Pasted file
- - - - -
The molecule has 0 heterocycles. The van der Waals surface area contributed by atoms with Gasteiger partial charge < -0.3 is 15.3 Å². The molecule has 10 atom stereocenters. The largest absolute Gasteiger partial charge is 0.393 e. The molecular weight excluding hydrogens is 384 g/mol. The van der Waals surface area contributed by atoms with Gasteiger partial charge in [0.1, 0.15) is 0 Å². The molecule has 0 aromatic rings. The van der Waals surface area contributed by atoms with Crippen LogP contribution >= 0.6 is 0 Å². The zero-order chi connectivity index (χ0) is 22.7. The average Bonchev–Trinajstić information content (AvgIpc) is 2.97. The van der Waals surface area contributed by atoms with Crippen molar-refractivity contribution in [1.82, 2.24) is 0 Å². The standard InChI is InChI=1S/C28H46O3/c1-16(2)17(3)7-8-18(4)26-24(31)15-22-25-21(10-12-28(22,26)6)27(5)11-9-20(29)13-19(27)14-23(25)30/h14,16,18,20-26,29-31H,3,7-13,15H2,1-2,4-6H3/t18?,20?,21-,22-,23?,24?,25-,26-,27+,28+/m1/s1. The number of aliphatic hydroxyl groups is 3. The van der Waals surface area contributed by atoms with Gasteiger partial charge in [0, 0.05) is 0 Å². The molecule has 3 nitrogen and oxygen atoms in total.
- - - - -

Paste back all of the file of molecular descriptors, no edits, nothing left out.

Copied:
The molecule has 0 heterocycles. The van der Waals surface area contributed by atoms with Gasteiger partial charge < -0.3 is 15.3 Å². The molecule has 10 atom stereocenters. The largest absolute Gasteiger partial charge is 0.393 e. The molecular weight excluding hydrogens is 384 g/mol. The van der Waals surface area contributed by atoms with Gasteiger partial charge in [0.1, 0.15) is 0 Å². The molecule has 0 aromatic rings. The van der Waals surface area contributed by atoms with Crippen LogP contribution >= 0.6 is 0 Å². The zero-order chi connectivity index (χ0) is 22.7. The average Bonchev–Trinajstić information content (AvgIpc) is 2.97. The van der Waals surface area contributed by atoms with Crippen molar-refractivity contribution in [1.82, 2.24) is 0 Å². The standard InChI is InChI=1S/C28H46O3/c1-16(2)17(3)7-8-18(4)26-24(31)15-22-25-21(10-12-28(22,26)6)27(5)11-9-20(29)13-19(27)14-23(25)30/h14,16,18,20-26,29-31H,3,7-13,15H2,1-2,4-6H3/t18?,20?,21-,22-,23?,24?,25-,26-,27+,28+/m1/s1. The number of aliphatic hydroxyl groups is 3. The van der Waals surface area contributed by atoms with Gasteiger partial charge in [0, 0.05) is 0 Å². The molecule has 3 nitrogen and oxygen atoms in total.